Why dissent in party does not ruffle Modi
There are reported murmurs of dissent at the higher reaches of the ruling Bharatiya Janata Party (BJP) in India. Articles by veteran journalists list veteran BJP members as disgruntled: External Affairs Minister Sushma Swaraj, Home Minister Rajnath Singh, and former party chief Murli Manohar Joshi. They are apparently unhappy with their marginalisation and periodic public slightings by the power duarchy of Prime Minister Narendra Modi and party chief Amit Shah. Somehow their rumblings are supposed to gather momentum into something bigger by the 2019 parliamentary election, when dissent against Modi will deny him a second term if, as expected, the BJP returns with less than a majority but remains the single largest party.
Such thinking is hogwash, for these leaders are spineless. In Modi's four years as the prime minister, neither Joshi nor former deputy prime minsuter LK Advani have raised the banner of revolt, even mildly. Advani has the gravitas to assert himself since he is the Bhishma Pitamah (the all-wise grandfather in the Hindu epic Mahabharata) of the NDA-2 government: he masterminded the Ram temple movement of the late 1980s and early 1990s, till the 1992 demolition of the Babri Masjid in Ayodhya; and when former prime minster AB Vajpayee wanted Modi to step down as Gujarat chief minister after the three-day riots in 2002, Advani insisted that Modi be left alone. Had Modi adhered to Vajpayee's rajdharma (duty of the rulers) and stepped down, he would not have had the platform 11 years later to be the party's PM candidate. Advani saved Modi's career. In return, Advani and Joshi were consigned to a notional retirement home, the Margdarshak Mandal, an advisory panel to counsel a PM who accepts zero advice.
One reason these elders can't be effective dissenters is because Joshi and Advani dislike each other. Following Advani's success as party chief during the height of the Ram temple movement, Joshi as Advani's successor had his moment of glory leading an Ekta Yatra (unity trek) from the southern tip of India at Kanyakumari to the insurgency-ridden northern state of Kashmir, to hoist the national flag in Lal Chowk despite the threat by terrorists etc.
Ironically, the Yatra organiser (and fellow flag hositer) was general-ecretary Narendra Modi. Joshi naturally sees himself as Modi's senior, and was upset in May 2014 when the party chose his protégé to be PM. Joshi felt it was his turn after Advani's failed attempt in 2009 (when he lost to Dr Manmohan Singh). Yet Joshi has been unable to make common cause with Advani to force Modi to even accomodate him in government.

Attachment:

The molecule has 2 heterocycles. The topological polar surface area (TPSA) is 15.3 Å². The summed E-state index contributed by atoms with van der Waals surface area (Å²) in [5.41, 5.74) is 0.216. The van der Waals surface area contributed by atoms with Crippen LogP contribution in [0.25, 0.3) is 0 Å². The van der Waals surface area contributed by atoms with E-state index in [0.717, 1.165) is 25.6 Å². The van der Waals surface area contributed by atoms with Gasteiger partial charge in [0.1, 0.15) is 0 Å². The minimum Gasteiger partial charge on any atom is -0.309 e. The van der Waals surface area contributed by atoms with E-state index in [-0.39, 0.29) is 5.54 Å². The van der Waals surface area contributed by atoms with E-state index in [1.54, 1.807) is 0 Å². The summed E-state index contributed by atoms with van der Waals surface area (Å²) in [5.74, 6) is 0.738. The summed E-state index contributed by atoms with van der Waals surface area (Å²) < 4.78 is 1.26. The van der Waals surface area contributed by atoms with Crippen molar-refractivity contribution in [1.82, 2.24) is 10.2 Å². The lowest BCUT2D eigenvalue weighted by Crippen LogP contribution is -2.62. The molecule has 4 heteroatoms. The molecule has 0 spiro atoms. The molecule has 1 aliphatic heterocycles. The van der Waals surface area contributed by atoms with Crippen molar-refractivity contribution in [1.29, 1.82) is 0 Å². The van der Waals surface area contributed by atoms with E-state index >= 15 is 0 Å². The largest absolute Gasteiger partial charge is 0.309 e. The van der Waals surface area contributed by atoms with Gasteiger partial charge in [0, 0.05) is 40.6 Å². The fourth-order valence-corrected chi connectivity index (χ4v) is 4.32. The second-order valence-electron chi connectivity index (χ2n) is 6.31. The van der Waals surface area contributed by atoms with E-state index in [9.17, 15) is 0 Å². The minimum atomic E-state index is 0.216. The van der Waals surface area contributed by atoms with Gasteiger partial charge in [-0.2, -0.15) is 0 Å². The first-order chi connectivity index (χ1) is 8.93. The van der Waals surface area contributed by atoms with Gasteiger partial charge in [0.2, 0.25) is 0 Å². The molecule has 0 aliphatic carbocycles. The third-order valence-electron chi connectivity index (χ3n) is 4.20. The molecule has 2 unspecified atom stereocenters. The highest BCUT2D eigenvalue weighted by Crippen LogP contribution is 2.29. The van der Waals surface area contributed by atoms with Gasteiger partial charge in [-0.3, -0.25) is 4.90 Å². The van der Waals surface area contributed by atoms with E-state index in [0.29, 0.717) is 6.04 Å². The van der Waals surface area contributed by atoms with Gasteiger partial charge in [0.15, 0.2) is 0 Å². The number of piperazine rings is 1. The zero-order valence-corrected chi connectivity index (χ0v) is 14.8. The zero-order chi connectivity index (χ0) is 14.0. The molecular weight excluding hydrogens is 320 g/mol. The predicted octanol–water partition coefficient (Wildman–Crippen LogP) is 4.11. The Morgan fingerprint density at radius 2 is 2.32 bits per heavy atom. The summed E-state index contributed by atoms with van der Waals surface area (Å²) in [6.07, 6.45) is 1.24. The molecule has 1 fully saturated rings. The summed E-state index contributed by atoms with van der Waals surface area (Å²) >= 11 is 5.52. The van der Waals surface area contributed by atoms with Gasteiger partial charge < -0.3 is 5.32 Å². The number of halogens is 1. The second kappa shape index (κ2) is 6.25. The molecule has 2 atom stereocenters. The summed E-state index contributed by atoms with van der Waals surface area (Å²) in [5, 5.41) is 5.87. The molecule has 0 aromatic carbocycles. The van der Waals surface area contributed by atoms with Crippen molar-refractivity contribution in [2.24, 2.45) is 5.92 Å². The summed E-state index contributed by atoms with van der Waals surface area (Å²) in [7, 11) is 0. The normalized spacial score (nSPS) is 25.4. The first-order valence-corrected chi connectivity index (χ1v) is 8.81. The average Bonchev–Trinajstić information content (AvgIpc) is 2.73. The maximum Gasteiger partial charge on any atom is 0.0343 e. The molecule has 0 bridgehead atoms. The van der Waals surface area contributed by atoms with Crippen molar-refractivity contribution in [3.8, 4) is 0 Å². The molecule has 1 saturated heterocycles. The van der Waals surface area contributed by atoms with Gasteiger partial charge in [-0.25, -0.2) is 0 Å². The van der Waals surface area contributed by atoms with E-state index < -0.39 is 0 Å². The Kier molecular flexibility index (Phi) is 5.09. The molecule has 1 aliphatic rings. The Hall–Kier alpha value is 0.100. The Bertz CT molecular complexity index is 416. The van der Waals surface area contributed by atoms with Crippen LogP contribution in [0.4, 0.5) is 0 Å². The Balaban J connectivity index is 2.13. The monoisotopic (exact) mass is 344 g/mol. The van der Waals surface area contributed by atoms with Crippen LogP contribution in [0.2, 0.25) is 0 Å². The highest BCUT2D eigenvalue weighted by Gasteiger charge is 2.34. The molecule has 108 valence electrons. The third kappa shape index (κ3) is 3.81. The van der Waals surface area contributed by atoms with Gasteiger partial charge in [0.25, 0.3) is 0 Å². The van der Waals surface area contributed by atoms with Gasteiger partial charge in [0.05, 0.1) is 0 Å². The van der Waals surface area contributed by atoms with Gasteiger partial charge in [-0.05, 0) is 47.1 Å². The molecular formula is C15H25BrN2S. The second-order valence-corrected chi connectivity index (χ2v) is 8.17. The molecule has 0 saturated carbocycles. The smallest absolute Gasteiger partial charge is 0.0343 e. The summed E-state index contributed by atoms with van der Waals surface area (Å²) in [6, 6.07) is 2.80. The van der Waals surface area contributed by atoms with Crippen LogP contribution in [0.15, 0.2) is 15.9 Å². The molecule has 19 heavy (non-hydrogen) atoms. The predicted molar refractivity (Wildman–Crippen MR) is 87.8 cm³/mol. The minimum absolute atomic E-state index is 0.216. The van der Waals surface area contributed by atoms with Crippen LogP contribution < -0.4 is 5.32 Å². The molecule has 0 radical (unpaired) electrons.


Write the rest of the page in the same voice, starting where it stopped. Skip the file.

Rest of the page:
Hence much is made of Joshi's eight-page article in an obscure magazine, where he has echoed Vajpayee's mantra of rajdharma: "Freedom of expression and participation in frank discussion on important matters related to the state by the people was treated as basic for righteous governance by the king." This and similar comments are directed at Modi, who not only sees himself as a modern king but does not hide his disdain for consultations and consensus.
Consider the latest discard from Modi's path to the next election: former finance minister Arun Jaitley, who started in May 2014 as a seemingly dependable ministerial colleague of Modi's, but along the way lost favour with the Rashtriya Swayamsewak Sangh (RSS), the fountainhead of the Indian right-wing. Soon after the November 2016 demonetisation, Modi and Shah marginalised Jaitley from any political decision-making, and the latter's kidney transplant this year gave them the opportuniy to hand over his finance ministry to Piyush Goel.
There he will no doubt join Sushma Swaraj, who was viciously trolled by BJP supporters for her ministry's administrative action against a Lucknow passport officer. Modi did not defend her. Instead, on social media day.
The less said about Rajnath Singh, the better. He went to Kashmir in May to begin a grand peace process, but was blindsided by his party's decision in June to pull out of the state government. He kept quiet. As NDA-1 minister Arun Shourie said, Rajnath is not a majboot rajput (strong soldier), but a majboor rajput (helpless soldier).
These dissidents are impotent against Modi. They're cowardly and command no respect in their own party. More importantly, Modi has clearly changed the rules of the game within the party: parliamentary mastery or administrative acumen, attributes Modi himself lacks, no longer matter to rise. The only way up is by disruption, disruption, disruption. Nice guys finish last, even within the party.
Aditya Sinha is an author and senior journalist based in India